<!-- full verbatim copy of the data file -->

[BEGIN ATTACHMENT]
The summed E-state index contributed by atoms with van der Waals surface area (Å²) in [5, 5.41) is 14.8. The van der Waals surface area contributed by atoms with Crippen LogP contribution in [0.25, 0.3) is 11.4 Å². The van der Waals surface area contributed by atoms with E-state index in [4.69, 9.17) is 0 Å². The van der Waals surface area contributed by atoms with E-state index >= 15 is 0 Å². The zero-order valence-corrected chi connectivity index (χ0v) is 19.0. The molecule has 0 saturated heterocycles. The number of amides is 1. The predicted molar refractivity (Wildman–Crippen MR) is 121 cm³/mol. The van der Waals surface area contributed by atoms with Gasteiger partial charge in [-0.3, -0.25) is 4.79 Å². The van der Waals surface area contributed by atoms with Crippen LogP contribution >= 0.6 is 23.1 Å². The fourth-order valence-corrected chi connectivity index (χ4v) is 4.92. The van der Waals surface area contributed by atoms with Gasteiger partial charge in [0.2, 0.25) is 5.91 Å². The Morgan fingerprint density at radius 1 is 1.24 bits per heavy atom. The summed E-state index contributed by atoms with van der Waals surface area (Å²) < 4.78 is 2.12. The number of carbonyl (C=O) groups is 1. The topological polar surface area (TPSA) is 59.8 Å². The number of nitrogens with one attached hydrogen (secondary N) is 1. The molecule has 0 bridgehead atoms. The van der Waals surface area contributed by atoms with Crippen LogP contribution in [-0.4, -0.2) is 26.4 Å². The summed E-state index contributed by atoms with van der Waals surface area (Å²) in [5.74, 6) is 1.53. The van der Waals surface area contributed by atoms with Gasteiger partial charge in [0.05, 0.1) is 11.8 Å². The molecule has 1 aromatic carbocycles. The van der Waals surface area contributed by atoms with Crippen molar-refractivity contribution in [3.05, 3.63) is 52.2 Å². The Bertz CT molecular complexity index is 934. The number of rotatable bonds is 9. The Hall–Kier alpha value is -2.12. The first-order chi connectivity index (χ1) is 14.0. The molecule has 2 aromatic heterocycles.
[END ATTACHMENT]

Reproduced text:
The summed E-state index contributed by atoms with van der Waals surface area (Å²) in [5, 5.41) is 14.8. The van der Waals surface area contributed by atoms with Crippen LogP contribution in [0.25, 0.3) is 11.4 Å². The van der Waals surface area contributed by atoms with E-state index in [4.69, 9.17) is 0 Å². The van der Waals surface area contributed by atoms with E-state index >= 15 is 0 Å². The zero-order valence-corrected chi connectivity index (χ0v) is 19.0. The molecule has 0 saturated heterocycles. The number of amides is 1. The predicted molar refractivity (Wildman–Crippen MR) is 121 cm³/mol. The van der Waals surface area contributed by atoms with Gasteiger partial charge in [-0.3, -0.25) is 4.79 Å². The van der Waals surface area contributed by atoms with Crippen LogP contribution >= 0.6 is 23.1 Å². The fourth-order valence-corrected chi connectivity index (χ4v) is 4.92. The van der Waals surface area contributed by atoms with Gasteiger partial charge in [0.2, 0.25) is 5.91 Å². The Morgan fingerprint density at radius 1 is 1.24 bits per heavy atom. The summed E-state index contributed by atoms with van der Waals surface area (Å²) < 4.78 is 2.12. The number of carbonyl (C=O) groups is 1. The topological polar surface area (TPSA) is 59.8 Å². The number of nitrogens with one attached hydrogen (secondary N) is 1. The molecule has 0 bridgehead atoms. The van der Waals surface area contributed by atoms with Crippen LogP contribution in [-0.4, -0.2) is 26.4 Å². The summed E-state index contributed by atoms with van der Waals surface area (Å²) in [5.74, 6) is 1.53. The van der Waals surface area contributed by atoms with Gasteiger partial charge in [0.05, 0.1) is 11.8 Å². The molecule has 1 aromatic carbocycles. The van der Waals surface area contributed by atoms with Crippen molar-refractivity contribution in [3.05, 3.63) is 52.2 Å². The Bertz CT molecular complexity index is 934. The number of rotatable bonds is 9. The Hall–Kier alpha value is -2.12. The first-order chi connectivity index (χ1) is 14.0. The molecule has 2 aromatic heterocycles.